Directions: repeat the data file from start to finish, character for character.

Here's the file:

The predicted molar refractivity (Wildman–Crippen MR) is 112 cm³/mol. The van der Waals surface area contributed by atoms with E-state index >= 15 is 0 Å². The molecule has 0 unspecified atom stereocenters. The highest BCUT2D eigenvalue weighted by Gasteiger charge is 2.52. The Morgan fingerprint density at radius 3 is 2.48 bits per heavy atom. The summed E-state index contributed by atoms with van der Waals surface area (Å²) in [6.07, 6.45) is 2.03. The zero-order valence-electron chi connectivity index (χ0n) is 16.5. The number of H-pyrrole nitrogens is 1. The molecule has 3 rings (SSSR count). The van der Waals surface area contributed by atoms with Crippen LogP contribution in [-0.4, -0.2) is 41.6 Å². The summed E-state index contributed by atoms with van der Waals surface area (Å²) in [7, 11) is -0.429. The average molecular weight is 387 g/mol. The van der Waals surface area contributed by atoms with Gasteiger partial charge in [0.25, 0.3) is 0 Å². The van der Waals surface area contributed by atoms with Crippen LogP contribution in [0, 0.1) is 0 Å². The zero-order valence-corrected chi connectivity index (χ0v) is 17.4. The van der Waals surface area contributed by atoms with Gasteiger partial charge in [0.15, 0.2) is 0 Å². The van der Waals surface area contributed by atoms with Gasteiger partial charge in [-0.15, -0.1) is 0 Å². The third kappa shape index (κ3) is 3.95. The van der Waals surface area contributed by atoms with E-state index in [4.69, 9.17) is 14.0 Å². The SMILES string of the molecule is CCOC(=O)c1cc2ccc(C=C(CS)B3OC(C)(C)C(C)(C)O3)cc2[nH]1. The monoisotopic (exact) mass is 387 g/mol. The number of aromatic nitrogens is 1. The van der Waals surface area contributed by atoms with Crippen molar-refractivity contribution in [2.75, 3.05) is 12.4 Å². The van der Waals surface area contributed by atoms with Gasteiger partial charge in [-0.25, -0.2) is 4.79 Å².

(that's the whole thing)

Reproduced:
The predicted molar refractivity (Wildman–Crippen MR) is 112 cm³/mol. The van der Waals surface area contributed by atoms with E-state index >= 15 is 0 Å². The molecule has 0 unspecified atom stereocenters. The highest BCUT2D eigenvalue weighted by Gasteiger charge is 2.52. The Morgan fingerprint density at radius 3 is 2.48 bits per heavy atom. The summed E-state index contributed by atoms with van der Waals surface area (Å²) in [6.07, 6.45) is 2.03. The zero-order valence-electron chi connectivity index (χ0n) is 16.5. The number of H-pyrrole nitrogens is 1. The molecule has 3 rings (SSSR count). The van der Waals surface area contributed by atoms with Crippen LogP contribution in [-0.4, -0.2) is 41.6 Å². The summed E-state index contributed by atoms with van der Waals surface area (Å²) in [7, 11) is -0.429. The average molecular weight is 387 g/mol. The van der Waals surface area contributed by atoms with Gasteiger partial charge in [0.25, 0.3) is 0 Å². The van der Waals surface area contributed by atoms with Crippen LogP contribution in [0, 0.1) is 0 Å². The zero-order valence-corrected chi connectivity index (χ0v) is 17.4. The van der Waals surface area contributed by atoms with Gasteiger partial charge in [0.15, 0.2) is 0 Å². The van der Waals surface area contributed by atoms with Gasteiger partial charge in [-0.15, -0.1) is 0 Å². The third kappa shape index (κ3) is 3.95. The van der Waals surface area contributed by atoms with E-state index in [4.69, 9.17) is 14.0 Å². The SMILES string of the molecule is CCOC(=O)c1cc2ccc(C=C(CS)B3OC(C)(C)C(C)(C)O3)cc2[nH]1. The monoisotopic (exact) mass is 387 g/mol. The number of aromatic nitrogens is 1. The van der Waals surface area contributed by atoms with Crippen molar-refractivity contribution in [2.75, 3.05) is 12.4 Å². The van der Waals surface area contributed by atoms with Gasteiger partial charge in [-0.25, -0.2) is 4.79 Å².